There was, for instance, Ligeti’s piece for organ “Volumina” written in 1961/62 that the composer and organist Wolfgang Mitterer performed in a highly imaginative and virtuoso interpretation. The piece opens with a cluster in plein jeu, a screaming pile of sounds produced by pulling all stops and with the organist pressing as many keys and pedals as possible with his forearms and with his feet placed sideways. And it fades away in a whimper because it only ends when the motor of the organ is switched off and the bellow system has emitted its last sigh. In between, the organist sweeps across the manuals like a wild animal – including the fifth keyboard which controls a remote organ in the ceiling of the hall.
Neue Zürcher Zeitung
On the one hand, he is a hermit, this man – one simply doesn’t meet him that often. On the other hand, Wolfgang Mitterer is sighted in very different places. For a festival of classical music he writes a piece of forest music for three woodcutters. On other days you can hear him in jazz clubs performing on the keyboard in love with clusters and extraordinary squeaking and whining sounds. He writes pieces like Fisis in which three conductors have to wiggle their batons, but also presents his audience with a Sunday morning of organ emotions in which he, among other things, evokes the baroque loftiness of Bach and Frescobaldi. Mitterer? He is a representative of this very rare species of flexible musical minds and an inhabitant of very different sound planets.
Der Standard, Wien
Johann Sebastian Bach and Wolfgang Mitterer – an unequal pair, you might think. What unites the famous baroque genius and the contemporary musician is not only their predilection for keys and their triple function of composer, performer and improviser, but also their courage to risk something new (…) “Vox acuta”. Here pedal clusters reverberate as if a giant tidal wave were rushing in, driving nervously flickering melodies in front of it (…)
Lifting the top of your skull We now have to report a great moment (…) Right at the beginning when the credits appeared, the organ already began to howl, and by the time electronic sound samples evoked opera arias and artificial sound scratches gave a final blow to the balance of our perceptions, one thing became clear: Here someone is drowning in his own terrors instead of just illustrating the horror on the screen. Mitterer did so knowing Murnau’s film very thoroughly, and his disciplined internalization of the material enabled him to improvise all the more freely then (…) The audience, which included many young people whose tastes had been formed by Hollywood’s horror films, was overwhelmed. An expert of “Wien Modern” said: “it lifts the top of your skull”.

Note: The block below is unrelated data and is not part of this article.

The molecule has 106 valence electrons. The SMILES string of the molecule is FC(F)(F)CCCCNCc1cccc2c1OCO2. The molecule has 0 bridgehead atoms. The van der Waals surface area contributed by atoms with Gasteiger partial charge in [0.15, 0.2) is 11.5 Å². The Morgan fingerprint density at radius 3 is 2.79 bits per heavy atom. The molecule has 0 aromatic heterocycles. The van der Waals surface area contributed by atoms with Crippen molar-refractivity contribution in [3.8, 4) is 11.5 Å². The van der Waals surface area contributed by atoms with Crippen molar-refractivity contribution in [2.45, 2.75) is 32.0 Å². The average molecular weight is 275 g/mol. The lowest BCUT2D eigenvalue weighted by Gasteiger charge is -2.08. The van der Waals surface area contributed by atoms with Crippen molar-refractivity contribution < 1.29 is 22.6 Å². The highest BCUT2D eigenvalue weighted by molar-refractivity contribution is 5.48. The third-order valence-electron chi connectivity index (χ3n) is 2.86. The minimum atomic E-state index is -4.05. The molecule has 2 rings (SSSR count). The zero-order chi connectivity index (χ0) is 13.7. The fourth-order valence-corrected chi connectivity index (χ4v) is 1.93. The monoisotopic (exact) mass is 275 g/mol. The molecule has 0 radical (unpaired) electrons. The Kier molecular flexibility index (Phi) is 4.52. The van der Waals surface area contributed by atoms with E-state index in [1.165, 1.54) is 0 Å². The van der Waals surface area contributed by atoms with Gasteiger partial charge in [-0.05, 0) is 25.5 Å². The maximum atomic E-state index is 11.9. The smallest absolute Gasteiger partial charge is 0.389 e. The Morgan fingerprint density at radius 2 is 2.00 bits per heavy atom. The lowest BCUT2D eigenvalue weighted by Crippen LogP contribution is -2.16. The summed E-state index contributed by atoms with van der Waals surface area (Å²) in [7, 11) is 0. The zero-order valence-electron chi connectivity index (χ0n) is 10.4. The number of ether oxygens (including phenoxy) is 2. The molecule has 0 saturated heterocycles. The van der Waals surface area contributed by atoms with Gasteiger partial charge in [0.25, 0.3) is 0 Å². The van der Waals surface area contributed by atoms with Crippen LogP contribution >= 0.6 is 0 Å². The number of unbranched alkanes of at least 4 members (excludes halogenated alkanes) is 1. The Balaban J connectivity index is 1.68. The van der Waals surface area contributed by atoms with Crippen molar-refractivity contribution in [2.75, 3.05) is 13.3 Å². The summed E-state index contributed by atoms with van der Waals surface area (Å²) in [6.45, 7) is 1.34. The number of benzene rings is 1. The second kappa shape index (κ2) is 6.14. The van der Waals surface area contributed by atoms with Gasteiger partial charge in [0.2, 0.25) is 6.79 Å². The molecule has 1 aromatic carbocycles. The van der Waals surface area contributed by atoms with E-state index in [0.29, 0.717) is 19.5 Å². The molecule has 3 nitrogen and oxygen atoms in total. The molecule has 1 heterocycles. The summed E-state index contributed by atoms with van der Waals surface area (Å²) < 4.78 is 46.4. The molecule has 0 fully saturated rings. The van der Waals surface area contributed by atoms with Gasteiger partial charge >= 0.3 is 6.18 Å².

Der Standard, Wien
Horror spills from the organ Soundtrack to Murnau’s Nosferatu. A vision of sounds of penetrating, throat-grabbing intensity which is terrifying when it reaches a climax – all the more so as this music does not cuddle up to the image on the screen as run-of-the-mill soundtracks do, providing nothing more than mere illustration. It is music that goes its own extreme ways, probing the secret chasms of the images, drawing on its own “power” and creating a world of (horrific) tone colour in its own right. Horror is spilling from the organ. In his music Mitterer offers a fascinating analysis of the rhythm of the film; he dives into the helplessness and restlessness of the faces and into the film’s ever-changing emotions. A huge success!
Kronen Zeitung, Wien
Nobody is quarrelling any longer in Donaueschingen; what is predominant is the expression of annoyance on many faces, and strangely enough this becomes worse when finally something really new is happening (…) Even the few people who were familiar with Wolfgang Mitterer’s music were surprised by the performance of his group. The Mitterer Group communicates (…) in a way that amazes people the more they listen (…). So it is on the frequently neglected fringe that Donaueschingen re-invents itself in 2002. (…) whoever returns to the mainstream after that, can recognize the difference between Mitterer’s relaxed style of presentation and the prevalent tension exhibited by a large part of the avant-garde.
Darmstadt: Sound experiment “Ka und der Pavian” (Ka and the Pavian). The experience of sound that Mitterer provided for his audience with the help of the excellent opera choir and various instrumentalists distributed around the hall could not have been more holistic and overwhelming. Live sounds merged completely with a 16-channel sound sample of computer-generated sounds and noises, creating a landscape of sound which induced a unique experience in every listener. The terrifying proximity to any of the musical elements in this space was never predictable or easy to localize (…) A work of art could hardly be more contemporary.
Allgemeine Zeitung, Mainz
Music by a counter musician During the concert I was reminded of a caricature that was published in a Budapest newspaper in occasion of the first performance of Mahler’s First Symphony which depicts the composer among hooting horns, screaming cats and other noise-producing animals. Mitterer is something of a modern Mahler. He also confronts a poetic counter world of “natural sounds”, of cow bells, musical boxes and midnight voices (…) and the reflections of the real sound garbage that surrounds us daily (…) Mitterer’s music has power because programme and spontaneity are intentionally coupled (…)